I was worried that his spirits were turning, as spirits do, especially when propped up by booze. But it took only a second for him to forget my lack of business card. And then he went back to how I’d ﬁt in here.
“What do you look for in a member?” I asked.
“That you’re a good guy. That’s the only common denominator here. The only requirement.”
I heard a ton of people from a ton of clubs say the same thing: The only requirement was to be a good guy. Money, stature in the world, family connections, whiteness—none of that stuff has anything (officially) to do with it. It’s probably much easier to say you’re not classist or racist if you never make the rules of membership explicit. But there is a whole crop of new clubs where that’s not the case, where being “a good guy” doesn’t factor into it. These clubs are simply about being rich. Like the Hudson National and the Trump National golf clubs—both new, near New York, and costing around $200,000 to join. Bighorn, a golf club in Palm Desert, California, costs almost $240,000, and membership in the new Nantucket Golf Club will run you more than $300,000. These clubs are geared to the emergent class of hyperrich, that vaunted top few percent of the population that has in recent years smoked those percentages below them in income acceleration. These clubs are about conspicuous consumption, but they’re also, in a way, much more egalitarian, since money is the main factor in joining.
“I’ve played at that new club in Nantucket,” a member of the Bel-Air Country Club told me. “And you get what you pay for. Great facilities, nice dining room, shit membership. People who have no manners, who are hard on the help.”
The men of the venerable old clubs—who profess only to want the company of a few “good guys”—see themselves as the last bulwark against exhibitionistic money culture. They believe that if you’ve got a ridiculous amount of money, the least you can do is be a little ashamed of it. As Michael Thomas says, “There’s a term, clubability, and that’s knowing how to behave—and it’s dying. Maidstone and these other places see themselves as the last of that.”
Part of it is the famous resentment: Old money hates new money, especially when new money happens to be an exponentially greater sum. By believing in the hegemony of clubability, you can lock in your superiority without being bothered by those who are bigger players, more relevant. And it’s not completely disingenuous. Clubs don’t tell you that dominance or stature isn’t important; they tell you that you don’t have to prove dominance/stature, because you’ve been preapproved by being here, like getting preapproved for a loan or something.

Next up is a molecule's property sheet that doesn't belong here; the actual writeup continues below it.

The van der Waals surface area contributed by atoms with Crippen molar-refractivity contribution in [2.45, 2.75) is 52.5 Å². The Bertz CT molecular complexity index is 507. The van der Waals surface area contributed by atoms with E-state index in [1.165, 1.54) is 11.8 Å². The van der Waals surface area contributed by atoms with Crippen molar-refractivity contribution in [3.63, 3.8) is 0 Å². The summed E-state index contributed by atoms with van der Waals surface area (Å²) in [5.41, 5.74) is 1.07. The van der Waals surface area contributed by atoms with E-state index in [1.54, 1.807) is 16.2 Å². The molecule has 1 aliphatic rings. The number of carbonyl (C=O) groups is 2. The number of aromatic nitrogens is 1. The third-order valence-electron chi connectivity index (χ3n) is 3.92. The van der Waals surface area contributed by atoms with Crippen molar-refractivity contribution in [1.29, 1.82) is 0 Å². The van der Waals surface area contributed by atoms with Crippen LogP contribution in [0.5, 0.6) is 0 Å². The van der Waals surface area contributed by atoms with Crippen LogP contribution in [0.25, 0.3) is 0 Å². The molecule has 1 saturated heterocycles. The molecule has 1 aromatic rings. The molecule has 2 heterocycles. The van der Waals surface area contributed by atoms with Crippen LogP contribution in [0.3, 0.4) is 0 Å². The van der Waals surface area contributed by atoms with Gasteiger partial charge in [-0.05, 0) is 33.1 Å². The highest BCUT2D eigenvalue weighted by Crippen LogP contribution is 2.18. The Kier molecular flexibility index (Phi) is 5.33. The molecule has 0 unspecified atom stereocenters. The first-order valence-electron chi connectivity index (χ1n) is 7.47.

* * *
ONE AFTERNOON I manage to obtain an invitation to the Bel-Air Country Club in Los Angeles, nestled in the hills just above Sunset Boulevard. Mr. Bel-Air shows me around the clubhouse, an old hacienda with big wood beams and cozy dark rooms. On the walls of the men’s locker room are pictures of Bing Crosby and Clark Gable and Spencer Tracy, all with clubs in hand. He lists for me some of the more noteworthy current members: Vin Scully, Jack Nicholson, Tom Poston, Bob Newhart, Chris O’Donnell (who could play a country-club member in a movie). We settle in at an outdoor table at the grillroom overlooking the ﬁrst tee, surrounded by dramatic hills thick with emerald green succulents and, beyond that, the gray, ﬂat, incredibly detailed spread of urban L.A.
“I’m not just bragging on this place, but it’s the most down-home place I’ve ever been,” he says, a statement that would really be shocking if true. “The Los Angeles Country Club, on the other hand, is like the Boston of the West Coast, where it matters who your family is. Never once since I’ve been at Bel-Air have I heard someone say, ‘His grandfather was . . . ’ ”